21.11.2022 | Branchenyt
Supply Chain Sustainability – How to ensure real progress?
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Ambitious commitments require end-to-end transparency. Stakeholders welcome the ambition, but want to check progress
More than 3,000 businesses and financial institutions around the world are working with the Science Based Targets initiative to reduce their emissions in line with climate science. This represents 35% of global market capitalization. In other words, $38 trillion in market value is now linked to zero emission targets1. What’s more, the number of SBTi members doubled last year - pretty soon having net zero targets will be normal for any large company.
It’s not just about climate. Everywhere we look, society is calling for companies to make bold commitments to sustainability. Sitting on the sidelines is no longer an option. Companies are moving to align their business and set ambitious goals - even if they don’t quite know how they’re going to achieve them.
These transformations are only possible with end-to-end transparency, from design, through to sourcing, manufacturing and distribution. To avoid greenwashing, companies also need to be transparent about their journey. In other words, be open about progress and show they are moving in the right direction.
Supply chain challenge
Supply chain is often where companies find their largest risks and opportunities. For instance, for many companies, their supply chain related carbon emissions – there so called scope 3 emissions - can make up between 65 to 90% of their overall carbon footprint. It’s the same for other sustainability issues. But it’s difficult to know how to reach into the supply chain and make effective changes if companies don’t have a clear picture.
It’s also a moving target. When companies consider supply chain sustainability, they have to manage:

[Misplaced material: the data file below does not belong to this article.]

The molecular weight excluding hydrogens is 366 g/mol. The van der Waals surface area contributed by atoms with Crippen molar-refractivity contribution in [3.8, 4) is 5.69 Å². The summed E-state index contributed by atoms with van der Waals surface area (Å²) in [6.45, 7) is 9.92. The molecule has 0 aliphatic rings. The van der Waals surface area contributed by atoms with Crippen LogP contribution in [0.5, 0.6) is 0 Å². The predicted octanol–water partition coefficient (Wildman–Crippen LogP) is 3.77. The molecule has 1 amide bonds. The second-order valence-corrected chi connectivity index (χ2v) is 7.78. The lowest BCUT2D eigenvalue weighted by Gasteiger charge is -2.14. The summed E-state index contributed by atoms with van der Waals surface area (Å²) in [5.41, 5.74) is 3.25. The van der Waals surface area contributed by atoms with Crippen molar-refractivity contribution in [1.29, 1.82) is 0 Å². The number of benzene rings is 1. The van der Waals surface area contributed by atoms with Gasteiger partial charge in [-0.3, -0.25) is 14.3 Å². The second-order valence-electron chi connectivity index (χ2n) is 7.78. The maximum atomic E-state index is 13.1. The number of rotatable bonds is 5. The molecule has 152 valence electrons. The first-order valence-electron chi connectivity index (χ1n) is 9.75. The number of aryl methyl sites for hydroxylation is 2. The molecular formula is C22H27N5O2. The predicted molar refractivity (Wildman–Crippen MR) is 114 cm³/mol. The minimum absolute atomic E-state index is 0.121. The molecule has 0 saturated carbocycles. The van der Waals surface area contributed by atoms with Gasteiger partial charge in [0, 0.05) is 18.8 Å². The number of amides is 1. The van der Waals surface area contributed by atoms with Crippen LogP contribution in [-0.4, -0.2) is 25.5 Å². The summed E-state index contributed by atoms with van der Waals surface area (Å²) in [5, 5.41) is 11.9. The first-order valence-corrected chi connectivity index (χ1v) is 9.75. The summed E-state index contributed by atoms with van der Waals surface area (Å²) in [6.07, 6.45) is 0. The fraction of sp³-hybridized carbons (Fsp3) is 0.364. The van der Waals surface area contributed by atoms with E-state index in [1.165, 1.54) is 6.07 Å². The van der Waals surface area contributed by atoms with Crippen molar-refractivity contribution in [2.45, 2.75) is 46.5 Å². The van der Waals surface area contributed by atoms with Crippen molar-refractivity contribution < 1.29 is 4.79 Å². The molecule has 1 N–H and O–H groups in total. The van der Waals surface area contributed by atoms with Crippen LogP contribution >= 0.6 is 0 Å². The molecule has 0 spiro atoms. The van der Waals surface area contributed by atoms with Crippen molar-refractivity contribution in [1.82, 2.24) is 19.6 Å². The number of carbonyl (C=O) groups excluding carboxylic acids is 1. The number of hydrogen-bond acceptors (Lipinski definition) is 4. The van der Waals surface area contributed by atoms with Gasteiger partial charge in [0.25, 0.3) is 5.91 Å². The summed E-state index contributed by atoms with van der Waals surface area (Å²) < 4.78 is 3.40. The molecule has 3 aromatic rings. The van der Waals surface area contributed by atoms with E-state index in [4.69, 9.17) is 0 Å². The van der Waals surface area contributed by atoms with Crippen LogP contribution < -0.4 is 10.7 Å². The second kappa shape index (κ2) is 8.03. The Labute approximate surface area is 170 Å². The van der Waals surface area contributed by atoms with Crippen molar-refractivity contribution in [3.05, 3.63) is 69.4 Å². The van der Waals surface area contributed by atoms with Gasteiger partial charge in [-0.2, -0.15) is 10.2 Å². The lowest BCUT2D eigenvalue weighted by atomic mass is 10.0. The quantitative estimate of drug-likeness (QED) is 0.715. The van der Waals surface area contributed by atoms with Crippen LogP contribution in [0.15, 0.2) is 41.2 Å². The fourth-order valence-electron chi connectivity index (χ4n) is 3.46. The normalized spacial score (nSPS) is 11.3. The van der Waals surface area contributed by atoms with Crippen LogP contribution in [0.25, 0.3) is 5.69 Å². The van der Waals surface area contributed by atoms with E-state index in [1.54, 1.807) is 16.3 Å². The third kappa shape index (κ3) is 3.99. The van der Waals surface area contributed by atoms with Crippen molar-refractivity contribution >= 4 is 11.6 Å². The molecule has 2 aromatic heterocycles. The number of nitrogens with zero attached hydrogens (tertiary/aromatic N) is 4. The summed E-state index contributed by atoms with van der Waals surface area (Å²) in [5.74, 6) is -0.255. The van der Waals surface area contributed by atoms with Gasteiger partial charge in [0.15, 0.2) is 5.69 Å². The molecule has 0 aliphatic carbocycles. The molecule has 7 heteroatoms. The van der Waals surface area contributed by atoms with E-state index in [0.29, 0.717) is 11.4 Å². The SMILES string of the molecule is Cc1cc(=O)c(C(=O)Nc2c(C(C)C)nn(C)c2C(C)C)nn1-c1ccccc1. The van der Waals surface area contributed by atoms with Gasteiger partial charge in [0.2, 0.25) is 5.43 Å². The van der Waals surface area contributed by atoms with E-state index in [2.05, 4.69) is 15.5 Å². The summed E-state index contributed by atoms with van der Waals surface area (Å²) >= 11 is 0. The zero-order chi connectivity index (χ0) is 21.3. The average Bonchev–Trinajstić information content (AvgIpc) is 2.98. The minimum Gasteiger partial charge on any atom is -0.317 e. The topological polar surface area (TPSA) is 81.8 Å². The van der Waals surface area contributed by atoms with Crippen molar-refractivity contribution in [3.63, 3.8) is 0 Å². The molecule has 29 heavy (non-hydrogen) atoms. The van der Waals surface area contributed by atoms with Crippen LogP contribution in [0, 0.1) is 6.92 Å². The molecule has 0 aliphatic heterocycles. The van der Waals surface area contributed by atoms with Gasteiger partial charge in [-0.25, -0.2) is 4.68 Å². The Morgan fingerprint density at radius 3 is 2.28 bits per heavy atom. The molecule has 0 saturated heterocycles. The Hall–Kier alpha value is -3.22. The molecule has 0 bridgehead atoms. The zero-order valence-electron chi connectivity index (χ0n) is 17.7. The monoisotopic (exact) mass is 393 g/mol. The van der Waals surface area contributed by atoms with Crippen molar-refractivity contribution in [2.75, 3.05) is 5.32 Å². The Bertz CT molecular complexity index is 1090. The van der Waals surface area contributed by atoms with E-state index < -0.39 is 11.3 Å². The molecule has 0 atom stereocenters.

- An increasing scope of issues. Companies are being exposed to new sustainability risks and expectations (carbon, water, waste, biodiversity, etc.) broadening the coverage of their supply chain monitoring and reporting.
- Increasing demand for disclosure. Regulators have reached the same conclusion and are requiring companies to disclose more information about their supply chains (for example the SEC’s proposed scope 3 reporting requirements and the EU’s Corporate Sustainability Reporting Directive and its Carbon Border Adjustment Mechanism).
- Increasing expectations for assurance. More investors and stakeholders in China and overseas are expecting independent assurance of ESG-related disclosures.
For companies to align their pledges and obligations with realities on the ground, they need a supply chain that is transparent. Crucially, they need suppliers that are able and willing to disclose information to them, and work with them in new and innovative ways.
Focus on real performance
This requires companies to move away from compliance-focused assessments, which often result in paper-based checks: as long as the supplier provides the right paperwork then they pass the assessment. Corporate commitments, data availability, government inspections and public interest are all increasing. The reason for increasing corporate ambition and external scrutiny is because society knows compliance doesn’t indicate that goals are being achieved. They don’t trust paper-based assessments and neither should companies. Companies need to focus on real supplier performance.